In addition to the rise of the sober curious movement, there appears to be another growing trend: Younger generations are drinking less. In fact, underage binge drinking is continuing to decline, according to a 2017 study. Bohyun Joy Jang, the author of the study, said in an interview with the New York Times that this decline is partly due to public health initiatives.
“The overall declines in frequent binge drinking indicate that national and state-level policies and programs targeted at underage drinking may have been effective, although I’m not sure to what extent each of the policies specifically contributes to the declines,” Jang said.
Epidemiologists are working on these national and state-level policies for a number of reasons. According to the Centers for Disease Control and Prevention, excessive drinking is responsible for more than 4,300 annual deaths among underage youth. People between the ages of 12 to 20 drink 11 percent of all alcohol consumed in the U.S., and more than 90 percent of this alcohol is consumed while binge drinking.
“The overall declines in frequent binge drinking indicate that national and state-level policies and programs targeted at underage drinking may have been effective.”
Additionally, individuals who start drinking before age 15 are four times more likely to develop alcohol dependence than those who have their first drink at age 20 or older, according to the National Institute on Alcohol Abuse and Alcoholism.
Why did teens traditionally drink so much?
So, why have teens traditionally drank so much? In one study, researchers found that students who limit their drinking face stigmatization, ostracization, and peer pressure. One male student interviewed for the study said: “People think that [moderate drinkers are] a bit of a pussy for not drinking, because they think they should just be like everyone else and drink to excess. They may come across as isolating themselves from the group.”
It’s worth noting the derogatory term the student used to describe moderation, which insinuates that monitoring your drinking is inherently female, and therefore bad. However, younger people are less likely to tolerate sexist tropes, particularly in the aftermath of the #MeToo Movement. In fact, most millenials believe in gender equality such as equal pay, even if they don’t necessarily identify as feminists.
Overall, our society seems to tolerate less sexism, and that includes the labeling of certain behaviors as bad because they’re feminine.
Drinking is losing its “coolness” factor among younger generations.
Additionally, abstaining from alcohol has become increasingly normalized, and it “has lost its unquestioned symbolic power as a cool activity and rite of passage signaling entry to adulthood.” Essentially, younger generations are seeing that booze isn’t the only way to get in with the “cool crowd.” Another study notes that “strong identities and beliefs appear to be a robust means to counteract pressure to conform to the social norm to consume alcohol.”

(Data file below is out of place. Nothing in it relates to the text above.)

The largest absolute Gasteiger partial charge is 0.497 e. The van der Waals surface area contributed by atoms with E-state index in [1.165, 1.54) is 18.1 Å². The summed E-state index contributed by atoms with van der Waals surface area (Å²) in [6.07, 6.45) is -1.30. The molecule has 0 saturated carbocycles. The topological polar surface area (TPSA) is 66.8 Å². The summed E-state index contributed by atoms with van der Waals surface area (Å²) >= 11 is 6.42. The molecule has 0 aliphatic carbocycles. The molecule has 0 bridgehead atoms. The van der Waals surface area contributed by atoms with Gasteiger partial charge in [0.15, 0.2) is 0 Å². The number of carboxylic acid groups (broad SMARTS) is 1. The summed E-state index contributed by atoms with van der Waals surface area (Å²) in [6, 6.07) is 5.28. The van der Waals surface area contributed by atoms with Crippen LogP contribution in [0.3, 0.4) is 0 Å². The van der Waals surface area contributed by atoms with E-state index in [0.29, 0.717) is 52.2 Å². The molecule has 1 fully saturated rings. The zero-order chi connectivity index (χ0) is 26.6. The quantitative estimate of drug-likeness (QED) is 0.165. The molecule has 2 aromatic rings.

This parallels with the advent of the sober curious movement, which was partly spearheaded by Ruby Warrington, author of Sober Curious: The Blissful Sleep, Laser Focus, Limitless Presence, and Deep Connection Awaiting Us All on the Other Side of Alcohol. Our society is less willing to accept binge drinking as the only option, and that’s rubbing off on teenagers as well. Even beverage manufacturers have noticed this trend, and are offering more booze-free options.
“Society views our late-teens/early-20s as an acceptable time to engage in dangerous drinking behaviors; this is our supposed time to ‘figure out’ how to ‘handle’ alcohol.”
Plus, we all know that sobriety is having a moment on social media. To date, the hashtag #sober has been used more than 2.4 million times on Instagram. Accounts such as @sober__bitch, which is run by Beth Holden, 22, is not only destigmatizing sobriety but celebrating it. In a recent post, Holden noted: “Society views our late-teens/early-20s as an acceptable time to engage in dangerous drinking behaviors; this is our supposed time to ‘figure out’ how to ‘handle’ alcohol.”
The more younger people like Holden speak out about living booze-free, the more our culture can normalize this behavior.
The need for peer support and alcohol-free events for teens.
In a 2017 study, researchers found that younger generations need outside support when choosing to moderate or abstain from alcohol, such as choosing a supportive friend group, being active, and understanding that drinking is an individual choice.
In fact, there are more initiatives to create alcohol-free events such as sober raves. A 2018 study found that there are limited social options for young people who don’t drink. However, events such as sober raves may help shift attitudes and perceptions of alcohol-free events, ultimately reducing alcohol consumption in young people.
Perhaps as more teenagers and young adults see the pressure to drink as part of a systemic problem, more will choose to steer clear of college keggers.
This narrative change is similar to society’s shift in targeting women with concepts such as “mommy juice.” More people are waking up to the correlation between targeted advertising and consumption of alcohol, and some women are choosing not to be a part of that capitalistic structure.
And what are younger generations, if not defiant? Perhaps as more teenagers and young adults see the pressure to drink as part of a systemic problem, more will choose to steer clear of college keggers.